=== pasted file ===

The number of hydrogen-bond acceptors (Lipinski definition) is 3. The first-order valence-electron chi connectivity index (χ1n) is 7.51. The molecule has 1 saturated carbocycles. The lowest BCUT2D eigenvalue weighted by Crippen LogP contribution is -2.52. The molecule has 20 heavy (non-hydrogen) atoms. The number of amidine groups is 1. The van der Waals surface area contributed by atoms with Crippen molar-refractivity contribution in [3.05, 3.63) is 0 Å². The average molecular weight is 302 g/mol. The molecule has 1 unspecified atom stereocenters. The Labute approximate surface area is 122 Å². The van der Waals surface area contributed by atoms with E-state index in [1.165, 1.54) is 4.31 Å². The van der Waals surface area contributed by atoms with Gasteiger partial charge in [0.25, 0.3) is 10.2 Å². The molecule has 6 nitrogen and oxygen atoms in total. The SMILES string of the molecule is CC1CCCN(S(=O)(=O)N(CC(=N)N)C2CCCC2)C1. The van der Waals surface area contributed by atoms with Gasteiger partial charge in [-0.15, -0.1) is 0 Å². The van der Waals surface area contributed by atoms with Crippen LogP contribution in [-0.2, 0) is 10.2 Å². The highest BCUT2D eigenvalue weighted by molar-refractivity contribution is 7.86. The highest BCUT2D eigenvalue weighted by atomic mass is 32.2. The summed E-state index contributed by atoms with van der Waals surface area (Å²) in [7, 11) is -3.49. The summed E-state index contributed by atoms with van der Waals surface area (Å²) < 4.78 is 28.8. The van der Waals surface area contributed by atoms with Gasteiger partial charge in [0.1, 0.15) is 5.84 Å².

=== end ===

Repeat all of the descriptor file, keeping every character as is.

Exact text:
The number of hydrogen-bond acceptors (Lipinski definition) is 3. The first-order valence-electron chi connectivity index (χ1n) is 7.51. The molecule has 1 saturated carbocycles. The lowest BCUT2D eigenvalue weighted by Crippen LogP contribution is -2.52. The molecule has 20 heavy (non-hydrogen) atoms. The number of amidine groups is 1. The van der Waals surface area contributed by atoms with Crippen molar-refractivity contribution in [3.05, 3.63) is 0 Å². The average molecular weight is 302 g/mol. The molecule has 1 unspecified atom stereocenters. The Labute approximate surface area is 122 Å². The van der Waals surface area contributed by atoms with E-state index in [1.165, 1.54) is 4.31 Å². The van der Waals surface area contributed by atoms with Gasteiger partial charge in [0.25, 0.3) is 10.2 Å². The molecule has 6 nitrogen and oxygen atoms in total. The SMILES string of the molecule is CC1CCCN(S(=O)(=O)N(CC(=N)N)C2CCCC2)C1. The van der Waals surface area contributed by atoms with Gasteiger partial charge in [-0.15, -0.1) is 0 Å². The van der Waals surface area contributed by atoms with Crippen LogP contribution in [-0.2, 0) is 10.2 Å². The highest BCUT2D eigenvalue weighted by molar-refractivity contribution is 7.86. The highest BCUT2D eigenvalue weighted by atomic mass is 32.2. The summed E-state index contributed by atoms with van der Waals surface area (Å²) in [7, 11) is -3.49. The summed E-state index contributed by atoms with van der Waals surface area (Å²) < 4.78 is 28.8. The van der Waals surface area contributed by atoms with Gasteiger partial charge in [0.1, 0.15) is 5.84 Å².